Neonatal Teeth

December 1, 2007

Seven days after birth, a female infant was noted to have 2 mandibular central incisor teeth. The teeth were firmly fixed in the gums, and the infant was growing well on breast milk. Neonatal teeth (which appear during the first 30 days of life) are about 3 times more common than natal teeth (which are present at birth), although both are relatively rare.

 

Seven days after birth, a female infant was noted to have 2 mandibular central incisor teeth. The teeth were firmly fixed in the gums, and the infant was growing well on breast milk. Neonatal teeth (which appear during the first 30 days of life) are about 3 times more common than natal teeth (which are present at birth), although both are relatively rare. Most natal and neonatal teeth are isolated findings; however, they may be associated with an underlying condition (eg, Ellis-van Creveld syndrome, Hallermann-Streiff syndrome, Pierre Robin syndrome, or Jadassohn-Lewandowski syndrome) and are frequently present in patients with a cleft palate.1 There is no sex predilection among infants with neonatal or natal teeth. About 15% of affected infants have a sibling or parent with a similar history.1,2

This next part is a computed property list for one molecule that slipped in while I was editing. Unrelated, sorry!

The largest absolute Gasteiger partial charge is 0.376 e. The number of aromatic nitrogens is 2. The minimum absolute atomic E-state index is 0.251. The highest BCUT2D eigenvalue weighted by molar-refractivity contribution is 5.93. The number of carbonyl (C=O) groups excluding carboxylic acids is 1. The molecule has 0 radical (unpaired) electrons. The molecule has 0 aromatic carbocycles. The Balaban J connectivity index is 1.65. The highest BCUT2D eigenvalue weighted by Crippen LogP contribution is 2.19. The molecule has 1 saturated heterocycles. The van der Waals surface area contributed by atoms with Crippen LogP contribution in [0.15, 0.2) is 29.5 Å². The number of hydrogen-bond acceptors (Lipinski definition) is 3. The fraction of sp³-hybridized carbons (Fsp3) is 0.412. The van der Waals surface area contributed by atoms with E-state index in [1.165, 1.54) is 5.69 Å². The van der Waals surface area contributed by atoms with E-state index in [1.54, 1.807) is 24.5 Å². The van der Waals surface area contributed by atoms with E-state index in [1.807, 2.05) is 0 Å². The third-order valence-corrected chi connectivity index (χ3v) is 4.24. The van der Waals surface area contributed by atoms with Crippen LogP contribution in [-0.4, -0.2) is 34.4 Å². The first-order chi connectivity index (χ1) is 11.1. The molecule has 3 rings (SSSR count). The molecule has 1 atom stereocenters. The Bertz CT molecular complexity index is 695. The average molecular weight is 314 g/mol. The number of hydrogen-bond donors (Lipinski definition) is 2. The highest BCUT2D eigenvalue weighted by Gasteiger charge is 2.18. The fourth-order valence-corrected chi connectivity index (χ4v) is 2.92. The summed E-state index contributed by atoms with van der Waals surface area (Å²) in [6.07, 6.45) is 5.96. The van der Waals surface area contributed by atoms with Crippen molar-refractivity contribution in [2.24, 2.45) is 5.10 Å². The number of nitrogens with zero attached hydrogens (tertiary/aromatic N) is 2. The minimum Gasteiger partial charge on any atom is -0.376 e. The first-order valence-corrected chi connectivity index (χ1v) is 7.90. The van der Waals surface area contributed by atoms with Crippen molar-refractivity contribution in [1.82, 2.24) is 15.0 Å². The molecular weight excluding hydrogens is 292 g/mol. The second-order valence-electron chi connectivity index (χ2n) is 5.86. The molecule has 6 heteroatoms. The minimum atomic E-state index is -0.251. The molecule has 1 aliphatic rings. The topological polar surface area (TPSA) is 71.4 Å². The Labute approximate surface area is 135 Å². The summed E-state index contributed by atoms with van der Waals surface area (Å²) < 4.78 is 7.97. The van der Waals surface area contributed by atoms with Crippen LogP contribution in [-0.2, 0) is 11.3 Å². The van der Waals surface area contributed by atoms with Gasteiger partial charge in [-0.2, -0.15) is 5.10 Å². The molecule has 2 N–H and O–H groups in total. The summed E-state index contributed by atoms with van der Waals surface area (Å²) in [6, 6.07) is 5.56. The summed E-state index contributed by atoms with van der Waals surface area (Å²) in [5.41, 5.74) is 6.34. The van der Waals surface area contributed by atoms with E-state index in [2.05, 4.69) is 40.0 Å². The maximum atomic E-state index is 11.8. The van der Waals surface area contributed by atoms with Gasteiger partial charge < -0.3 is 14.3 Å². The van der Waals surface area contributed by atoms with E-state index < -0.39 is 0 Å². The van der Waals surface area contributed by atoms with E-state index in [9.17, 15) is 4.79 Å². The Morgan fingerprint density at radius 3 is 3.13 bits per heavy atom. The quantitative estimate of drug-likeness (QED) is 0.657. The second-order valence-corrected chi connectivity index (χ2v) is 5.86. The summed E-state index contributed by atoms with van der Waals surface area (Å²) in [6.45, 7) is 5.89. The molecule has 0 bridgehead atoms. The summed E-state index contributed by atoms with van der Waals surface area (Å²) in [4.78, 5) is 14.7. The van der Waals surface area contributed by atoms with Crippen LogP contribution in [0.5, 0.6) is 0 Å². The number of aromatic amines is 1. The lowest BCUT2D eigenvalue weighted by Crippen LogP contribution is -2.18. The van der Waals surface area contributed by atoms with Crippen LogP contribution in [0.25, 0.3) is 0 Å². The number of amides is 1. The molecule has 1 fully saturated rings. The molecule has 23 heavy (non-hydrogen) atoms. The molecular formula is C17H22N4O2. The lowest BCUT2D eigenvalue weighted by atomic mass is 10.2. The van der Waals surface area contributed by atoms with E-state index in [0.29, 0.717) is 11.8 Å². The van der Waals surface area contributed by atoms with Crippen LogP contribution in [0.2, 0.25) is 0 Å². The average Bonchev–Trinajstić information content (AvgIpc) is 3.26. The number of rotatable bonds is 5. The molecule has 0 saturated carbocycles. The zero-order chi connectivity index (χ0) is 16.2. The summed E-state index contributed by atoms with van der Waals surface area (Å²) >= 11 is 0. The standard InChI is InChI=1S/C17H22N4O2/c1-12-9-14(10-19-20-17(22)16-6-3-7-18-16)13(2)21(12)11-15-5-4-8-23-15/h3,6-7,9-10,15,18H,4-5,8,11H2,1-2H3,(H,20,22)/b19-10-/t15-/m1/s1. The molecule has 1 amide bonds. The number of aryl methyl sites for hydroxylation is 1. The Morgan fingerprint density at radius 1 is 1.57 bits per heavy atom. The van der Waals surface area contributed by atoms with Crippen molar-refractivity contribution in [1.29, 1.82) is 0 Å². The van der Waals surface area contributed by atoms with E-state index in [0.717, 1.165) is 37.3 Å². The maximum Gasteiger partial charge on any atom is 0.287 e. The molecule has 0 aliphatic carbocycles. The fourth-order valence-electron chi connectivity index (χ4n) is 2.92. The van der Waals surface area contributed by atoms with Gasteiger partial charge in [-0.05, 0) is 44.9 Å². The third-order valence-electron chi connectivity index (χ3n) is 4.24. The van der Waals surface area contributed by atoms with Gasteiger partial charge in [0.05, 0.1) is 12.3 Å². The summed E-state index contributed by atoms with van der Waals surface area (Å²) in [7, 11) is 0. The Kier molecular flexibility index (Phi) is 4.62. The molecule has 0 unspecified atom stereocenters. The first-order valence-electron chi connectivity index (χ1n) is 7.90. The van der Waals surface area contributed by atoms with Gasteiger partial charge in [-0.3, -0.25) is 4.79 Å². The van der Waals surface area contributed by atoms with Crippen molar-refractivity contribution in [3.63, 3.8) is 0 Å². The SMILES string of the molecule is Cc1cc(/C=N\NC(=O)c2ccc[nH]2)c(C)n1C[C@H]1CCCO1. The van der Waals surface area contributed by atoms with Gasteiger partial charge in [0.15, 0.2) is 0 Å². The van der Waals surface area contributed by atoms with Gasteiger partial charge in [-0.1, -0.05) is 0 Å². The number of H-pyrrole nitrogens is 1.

Mandibular primary incisors are the most common type of neonatal teeth. Depending on their firmness and location, the teeth may irritate the infant's tongue or the nursing mother's breast and can result in poor feeding. In some infants, smoothing the rough edges of the tooth may solve the problem. An excessively loose natal tooth is often removed in the hospital before the infant is released home because of the risk of aspiration.1 Generally, if there are no feeding difficulties and no risk of aspiration, the tooth is preserved. When removal is unnecessary, as was the case in this infant, advise parents to monitor the teeth for looseness and the gums and tongue for any irritation. Parents can keep the teeth clean by gently wiping them with a wet cloth.2

References:

REFERENCES:


1.

Kapner M. Natal teeth. August 8, 2007. Available at:

http://www.nlm.nih.gov/medlineplus/ency/article/003268.htm

. Accessed November 14, 2007.

2.

Wright JT. Normal formation and development defects of the human dentition.

Pediatr Clin North Am.

2000;47:975-1000.